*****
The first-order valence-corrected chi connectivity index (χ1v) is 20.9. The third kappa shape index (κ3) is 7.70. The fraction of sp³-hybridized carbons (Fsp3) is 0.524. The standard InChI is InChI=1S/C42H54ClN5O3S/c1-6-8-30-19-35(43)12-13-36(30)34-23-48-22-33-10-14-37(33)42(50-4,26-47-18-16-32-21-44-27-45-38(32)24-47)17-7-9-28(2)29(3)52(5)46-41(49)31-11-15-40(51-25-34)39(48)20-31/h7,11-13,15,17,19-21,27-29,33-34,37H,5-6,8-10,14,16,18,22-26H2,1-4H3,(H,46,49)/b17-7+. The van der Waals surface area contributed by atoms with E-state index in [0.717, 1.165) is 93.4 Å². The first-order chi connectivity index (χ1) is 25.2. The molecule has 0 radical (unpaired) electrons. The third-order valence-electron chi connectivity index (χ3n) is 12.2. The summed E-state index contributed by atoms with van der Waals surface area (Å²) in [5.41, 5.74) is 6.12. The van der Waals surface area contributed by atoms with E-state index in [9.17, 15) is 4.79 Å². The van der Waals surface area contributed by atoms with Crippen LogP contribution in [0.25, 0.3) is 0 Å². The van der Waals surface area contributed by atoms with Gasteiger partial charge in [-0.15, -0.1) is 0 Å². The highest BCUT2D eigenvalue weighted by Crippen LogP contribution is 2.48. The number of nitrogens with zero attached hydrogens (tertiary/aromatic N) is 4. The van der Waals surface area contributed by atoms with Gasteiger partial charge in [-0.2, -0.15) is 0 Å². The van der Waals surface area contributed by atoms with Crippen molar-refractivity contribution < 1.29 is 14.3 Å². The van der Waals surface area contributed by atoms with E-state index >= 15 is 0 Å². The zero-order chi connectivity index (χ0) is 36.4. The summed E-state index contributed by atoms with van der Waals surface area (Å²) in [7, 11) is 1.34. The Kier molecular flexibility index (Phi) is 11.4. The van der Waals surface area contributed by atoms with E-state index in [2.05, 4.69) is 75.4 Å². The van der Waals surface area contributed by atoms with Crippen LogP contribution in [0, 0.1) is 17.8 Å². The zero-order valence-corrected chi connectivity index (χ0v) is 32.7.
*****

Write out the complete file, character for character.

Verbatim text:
The first-order valence-corrected chi connectivity index (χ1v) is 20.9. The third kappa shape index (κ3) is 7.70. The fraction of sp³-hybridized carbons (Fsp3) is 0.524. The standard InChI is InChI=1S/C42H54ClN5O3S/c1-6-8-30-19-35(43)12-13-36(30)34-23-48-22-33-10-14-37(33)42(50-4,26-47-18-16-32-21-44-27-45-38(32)24-47)17-7-9-28(2)29(3)52(5)46-41(49)31-11-15-40(51-25-34)39(48)20-31/h7,11-13,15,17,19-21,27-29,33-34,37H,5-6,8-10,14,16,18,22-26H2,1-4H3,(H,46,49)/b17-7+. The van der Waals surface area contributed by atoms with E-state index in [0.717, 1.165) is 93.4 Å². The first-order chi connectivity index (χ1) is 25.2. The molecule has 0 radical (unpaired) electrons. The third-order valence-electron chi connectivity index (χ3n) is 12.2. The summed E-state index contributed by atoms with van der Waals surface area (Å²) in [5.41, 5.74) is 6.12. The van der Waals surface area contributed by atoms with E-state index in [9.17, 15) is 4.79 Å². The van der Waals surface area contributed by atoms with Crippen LogP contribution in [0.25, 0.3) is 0 Å². The van der Waals surface area contributed by atoms with Gasteiger partial charge in [-0.15, -0.1) is 0 Å². The highest BCUT2D eigenvalue weighted by Crippen LogP contribution is 2.48. The number of nitrogens with zero attached hydrogens (tertiary/aromatic N) is 4. The van der Waals surface area contributed by atoms with Gasteiger partial charge in [-0.2, -0.15) is 0 Å². The van der Waals surface area contributed by atoms with Crippen molar-refractivity contribution < 1.29 is 14.3 Å². The van der Waals surface area contributed by atoms with E-state index >= 15 is 0 Å². The zero-order chi connectivity index (χ0) is 36.4. The summed E-state index contributed by atoms with van der Waals surface area (Å²) in [7, 11) is 1.34. The Kier molecular flexibility index (Phi) is 11.4. The van der Waals surface area contributed by atoms with E-state index in [2.05, 4.69) is 75.4 Å². The van der Waals surface area contributed by atoms with Crippen LogP contribution in [0, 0.1) is 17.8 Å². The zero-order valence-corrected chi connectivity index (χ0v) is 32.7.